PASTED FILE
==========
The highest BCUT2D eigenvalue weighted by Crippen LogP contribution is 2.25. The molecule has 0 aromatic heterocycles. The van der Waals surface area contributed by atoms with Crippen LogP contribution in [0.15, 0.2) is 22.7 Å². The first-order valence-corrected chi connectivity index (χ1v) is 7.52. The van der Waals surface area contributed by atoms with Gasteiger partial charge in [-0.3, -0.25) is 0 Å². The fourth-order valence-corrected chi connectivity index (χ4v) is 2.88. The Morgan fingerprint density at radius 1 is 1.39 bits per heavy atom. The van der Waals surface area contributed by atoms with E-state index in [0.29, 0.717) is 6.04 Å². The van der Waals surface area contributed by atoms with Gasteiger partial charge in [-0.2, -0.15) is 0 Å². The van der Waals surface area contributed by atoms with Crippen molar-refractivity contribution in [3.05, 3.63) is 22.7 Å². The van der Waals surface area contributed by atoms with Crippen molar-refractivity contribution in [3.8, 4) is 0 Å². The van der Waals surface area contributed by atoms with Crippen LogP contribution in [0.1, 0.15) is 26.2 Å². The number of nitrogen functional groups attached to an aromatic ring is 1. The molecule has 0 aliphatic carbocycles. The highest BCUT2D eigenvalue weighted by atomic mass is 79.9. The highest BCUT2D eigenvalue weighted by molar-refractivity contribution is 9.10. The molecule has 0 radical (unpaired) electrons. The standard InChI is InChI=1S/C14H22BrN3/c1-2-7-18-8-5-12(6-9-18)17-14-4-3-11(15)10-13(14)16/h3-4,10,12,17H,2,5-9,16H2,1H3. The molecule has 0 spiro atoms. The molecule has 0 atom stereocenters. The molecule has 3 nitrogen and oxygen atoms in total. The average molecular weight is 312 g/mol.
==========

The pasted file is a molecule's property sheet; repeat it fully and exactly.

The highest BCUT2D eigenvalue weighted by Crippen LogP contribution is 2.25. The molecule has 0 aromatic heterocycles. The van der Waals surface area contributed by atoms with Crippen LogP contribution in [0.15, 0.2) is 22.7 Å². The first-order valence-corrected chi connectivity index (χ1v) is 7.52. The van der Waals surface area contributed by atoms with Gasteiger partial charge in [-0.3, -0.25) is 0 Å². The fourth-order valence-corrected chi connectivity index (χ4v) is 2.88. The Morgan fingerprint density at radius 1 is 1.39 bits per heavy atom. The van der Waals surface area contributed by atoms with E-state index in [0.29, 0.717) is 6.04 Å². The van der Waals surface area contributed by atoms with Gasteiger partial charge in [-0.2, -0.15) is 0 Å². The van der Waals surface area contributed by atoms with Crippen molar-refractivity contribution in [3.05, 3.63) is 22.7 Å². The van der Waals surface area contributed by atoms with Crippen molar-refractivity contribution in [3.8, 4) is 0 Å². The van der Waals surface area contributed by atoms with Crippen LogP contribution in [0.1, 0.15) is 26.2 Å². The number of nitrogen functional groups attached to an aromatic ring is 1. The molecule has 0 aliphatic carbocycles. The highest BCUT2D eigenvalue weighted by atomic mass is 79.9. The highest BCUT2D eigenvalue weighted by molar-refractivity contribution is 9.10. The molecule has 0 radical (unpaired) electrons. The standard InChI is InChI=1S/C14H22BrN3/c1-2-7-18-8-5-12(6-9-18)17-14-4-3-11(15)10-13(14)16/h3-4,10,12,17H,2,5-9,16H2,1H3. The molecule has 0 spiro atoms. The molecule has 0 atom stereocenters. The molecule has 3 nitrogen and oxygen atoms in total. The average molecular weight is 312 g/mol.